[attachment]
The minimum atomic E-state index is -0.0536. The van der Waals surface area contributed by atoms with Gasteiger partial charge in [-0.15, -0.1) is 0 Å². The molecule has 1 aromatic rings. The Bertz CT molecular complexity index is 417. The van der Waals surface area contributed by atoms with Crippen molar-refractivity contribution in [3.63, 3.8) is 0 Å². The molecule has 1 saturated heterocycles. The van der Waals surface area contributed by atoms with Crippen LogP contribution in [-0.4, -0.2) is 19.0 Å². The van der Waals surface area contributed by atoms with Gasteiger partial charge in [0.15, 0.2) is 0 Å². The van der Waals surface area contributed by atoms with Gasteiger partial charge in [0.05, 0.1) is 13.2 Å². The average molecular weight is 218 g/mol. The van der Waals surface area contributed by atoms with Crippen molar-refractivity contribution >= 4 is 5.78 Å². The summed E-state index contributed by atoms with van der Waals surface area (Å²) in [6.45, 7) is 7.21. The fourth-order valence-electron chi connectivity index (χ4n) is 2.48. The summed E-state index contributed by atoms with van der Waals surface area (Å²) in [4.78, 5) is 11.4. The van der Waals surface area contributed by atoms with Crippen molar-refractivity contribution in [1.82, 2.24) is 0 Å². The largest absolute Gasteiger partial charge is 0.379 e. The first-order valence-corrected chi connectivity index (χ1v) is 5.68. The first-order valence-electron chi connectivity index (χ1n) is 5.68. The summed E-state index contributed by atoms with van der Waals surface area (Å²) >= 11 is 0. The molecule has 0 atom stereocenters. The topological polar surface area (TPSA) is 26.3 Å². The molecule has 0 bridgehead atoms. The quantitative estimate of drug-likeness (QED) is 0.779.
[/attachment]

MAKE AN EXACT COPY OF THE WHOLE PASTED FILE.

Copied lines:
The minimum atomic E-state index is -0.0536. The van der Waals surface area contributed by atoms with Gasteiger partial charge in [-0.15, -0.1) is 0 Å². The molecule has 1 aromatic rings. The Bertz CT molecular complexity index is 417. The van der Waals surface area contributed by atoms with Crippen molar-refractivity contribution in [3.63, 3.8) is 0 Å². The molecule has 1 saturated heterocycles. The van der Waals surface area contributed by atoms with Crippen LogP contribution in [-0.4, -0.2) is 19.0 Å². The van der Waals surface area contributed by atoms with Gasteiger partial charge in [0.15, 0.2) is 0 Å². The van der Waals surface area contributed by atoms with Gasteiger partial charge in [0.05, 0.1) is 13.2 Å². The average molecular weight is 218 g/mol. The van der Waals surface area contributed by atoms with Crippen molar-refractivity contribution >= 4 is 5.78 Å². The summed E-state index contributed by atoms with van der Waals surface area (Å²) in [6.45, 7) is 7.21. The fourth-order valence-electron chi connectivity index (χ4n) is 2.48. The summed E-state index contributed by atoms with van der Waals surface area (Å²) in [4.78, 5) is 11.4. The van der Waals surface area contributed by atoms with Crippen molar-refractivity contribution in [1.82, 2.24) is 0 Å². The largest absolute Gasteiger partial charge is 0.379 e. The first-order valence-corrected chi connectivity index (χ1v) is 5.68. The first-order valence-electron chi connectivity index (χ1n) is 5.68. The summed E-state index contributed by atoms with van der Waals surface area (Å²) >= 11 is 0. The molecule has 0 atom stereocenters. The topological polar surface area (TPSA) is 26.3 Å². The molecule has 0 bridgehead atoms. The quantitative estimate of drug-likeness (QED) is 0.779.